Our recent addition to the collection is the above Arts and Crafts pewter vase, an interesting example of the Liberty & Co ‘Tudic’ range, blending Celtic with Oriental style c1905. During the period this vase was produced, Liberty & Co products were also sold in Hastings, Georgina White – Curator Social History at MTG explains;

From 1908 Hastings businessmen Reginald Gardiner and John A Fraser acted as agents for Liberty and Co, selling fabrics and ‘artistic wares’ first from their offices in the Dominion Buildings on Queen Street and soon after from the Arts and Crafts Depot on Station Street. The Depot showed paintings, metalwork and leatherwork by international and local artists alongside Liberty fabrics. The Depot marked the beginning of Gardiner’s push to generate and promote local arts and crafts in Hawke’s Bay’

Again, we would like to thank everyone who has generously contributed and made the acquisition of these works possible. To become part of the MTG Hawke’s Bay legacy, donate to the Hawke’s Bay Museum Trust or join as a Friend and enjoy the extensive benefits our friends membership offers. We are currently offering our membership package at a reduced rate (membership re-news 1st July 2014) you can find further information on our friend’s package and how to join HERE

Vanessa Arthur
Friends & Volunteers Coordinator
January 2014

[1] Janet Paul. ‘McCormack, Thomas Arthur’, from the Dictionary of New Zealand Biography. Te Ara – the Encyclopedia of New Zealand, updated 13-Nov-2013 URL: http://www.TeAra.govt.nz/en/biographies/4m4/mccormack-thomas-arthur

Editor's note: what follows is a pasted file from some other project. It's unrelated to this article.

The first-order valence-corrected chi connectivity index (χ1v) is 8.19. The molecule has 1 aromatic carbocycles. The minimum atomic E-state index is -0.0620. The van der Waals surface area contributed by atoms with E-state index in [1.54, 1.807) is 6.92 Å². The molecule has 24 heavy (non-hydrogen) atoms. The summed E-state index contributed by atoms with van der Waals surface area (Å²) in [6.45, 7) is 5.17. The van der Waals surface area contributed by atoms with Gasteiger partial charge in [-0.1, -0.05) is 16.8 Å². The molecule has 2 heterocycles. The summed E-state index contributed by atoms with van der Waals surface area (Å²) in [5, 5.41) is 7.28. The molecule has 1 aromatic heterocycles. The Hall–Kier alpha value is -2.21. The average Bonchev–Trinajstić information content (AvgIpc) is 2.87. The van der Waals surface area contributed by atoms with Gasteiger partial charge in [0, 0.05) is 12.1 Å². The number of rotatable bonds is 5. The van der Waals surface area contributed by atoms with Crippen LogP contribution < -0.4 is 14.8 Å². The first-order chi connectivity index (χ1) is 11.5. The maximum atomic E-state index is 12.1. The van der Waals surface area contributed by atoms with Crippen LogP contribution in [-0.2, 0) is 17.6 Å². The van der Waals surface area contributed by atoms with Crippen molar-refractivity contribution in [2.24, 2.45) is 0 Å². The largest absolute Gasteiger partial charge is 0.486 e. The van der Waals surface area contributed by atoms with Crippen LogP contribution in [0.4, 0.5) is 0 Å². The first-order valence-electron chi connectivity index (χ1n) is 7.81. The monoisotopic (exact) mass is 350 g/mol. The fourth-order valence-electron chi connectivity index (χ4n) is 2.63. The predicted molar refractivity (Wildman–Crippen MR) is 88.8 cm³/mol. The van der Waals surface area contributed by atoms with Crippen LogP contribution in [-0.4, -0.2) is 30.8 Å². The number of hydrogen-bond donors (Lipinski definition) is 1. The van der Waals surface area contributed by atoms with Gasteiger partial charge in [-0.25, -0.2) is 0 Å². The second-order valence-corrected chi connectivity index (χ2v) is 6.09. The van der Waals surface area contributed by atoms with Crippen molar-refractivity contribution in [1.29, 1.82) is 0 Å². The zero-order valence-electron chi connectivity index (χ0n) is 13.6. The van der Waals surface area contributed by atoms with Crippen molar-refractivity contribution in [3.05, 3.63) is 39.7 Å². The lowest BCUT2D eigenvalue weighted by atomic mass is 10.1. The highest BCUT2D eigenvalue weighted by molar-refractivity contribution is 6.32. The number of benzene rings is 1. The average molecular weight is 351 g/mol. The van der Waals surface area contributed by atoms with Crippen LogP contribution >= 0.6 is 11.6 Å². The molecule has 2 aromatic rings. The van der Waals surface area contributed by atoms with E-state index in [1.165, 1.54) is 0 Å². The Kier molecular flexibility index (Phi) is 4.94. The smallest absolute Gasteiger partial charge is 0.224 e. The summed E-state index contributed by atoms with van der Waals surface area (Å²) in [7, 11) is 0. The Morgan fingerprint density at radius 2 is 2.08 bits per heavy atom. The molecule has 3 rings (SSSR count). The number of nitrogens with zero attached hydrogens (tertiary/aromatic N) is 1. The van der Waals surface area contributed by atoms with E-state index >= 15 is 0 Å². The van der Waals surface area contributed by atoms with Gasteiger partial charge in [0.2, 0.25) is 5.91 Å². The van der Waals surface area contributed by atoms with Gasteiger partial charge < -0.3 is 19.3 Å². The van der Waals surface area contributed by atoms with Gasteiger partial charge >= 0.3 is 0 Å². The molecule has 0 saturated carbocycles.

[2] Thomas Arthur McCormack. Further negatives of the Evening Post newspaper. Ref: EP/1963/1513-F. Alexander Turnbull Library, Wellington, New Zealand. http://natlib.govt.nz/records/22433154

[3] ‘T.A. McCormack’, The New Zealand Academy of fine arts, Catalogue of painting exhibition, December 1971, 2. Collection of the Hawke’s Bay Museum Trust, Ruawharo Tā-ū-rangi W (62341)

[4] Manx National heritage site, archives. http://www.gov.im/mnh/collectionsonline/People/View.mth?entryid=2536156#

[5] The Archibald Knox Society, Liberty & Co. to ‘Liberty Style’ http://www.archibaldknoxsociety.com/page_112141.html

[6] Liberty London, Our heritage. http://www.liberty.co.uk/fcp/content/about-liberty/newsarchive

Walking among the headstones

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Napier Hill Cemetery 5

During January, February and March, 2014 MTG Hawke’s Bay will again host three guided tours in the Napier Cemetery. These highly successful tours were launched in November 2008 in association with the exhibition Somebody’s Darling, Stories from the Napier Cemetery, curated by Peter Wells and Gail Pope and have run every summer since.

Row upon row of hand crafted headstones contrast vividly against the startling blue of the sky, shadows cast by the varying hues and patterns of the trees and leaves produce constant movement and dance over headstones and the air is punctuated with birdsong. Spectacular views looking out towards Cape Kidnappers and Te Mata Peak can be glimpsed between trees contorted by age and weather. The beautifully crafted headstones identify well-known local and national identities as well as the ‘everyday’ men, women and children who also have extraordinary stories associated with their lives, and their deaths.

In conjunction with the exhibition a group of keen volunteer gardeners, Jenny Horne, Jenny Baker, Heather Carter, Sue Langford, Peter Wells and Gail Pope formed the Greening the Graveyard Group. Their aim, with the support of the Napier City Council, was and is, to turn a stark grey environment into one of colour, fragrance and life.

Napier Cemetery 4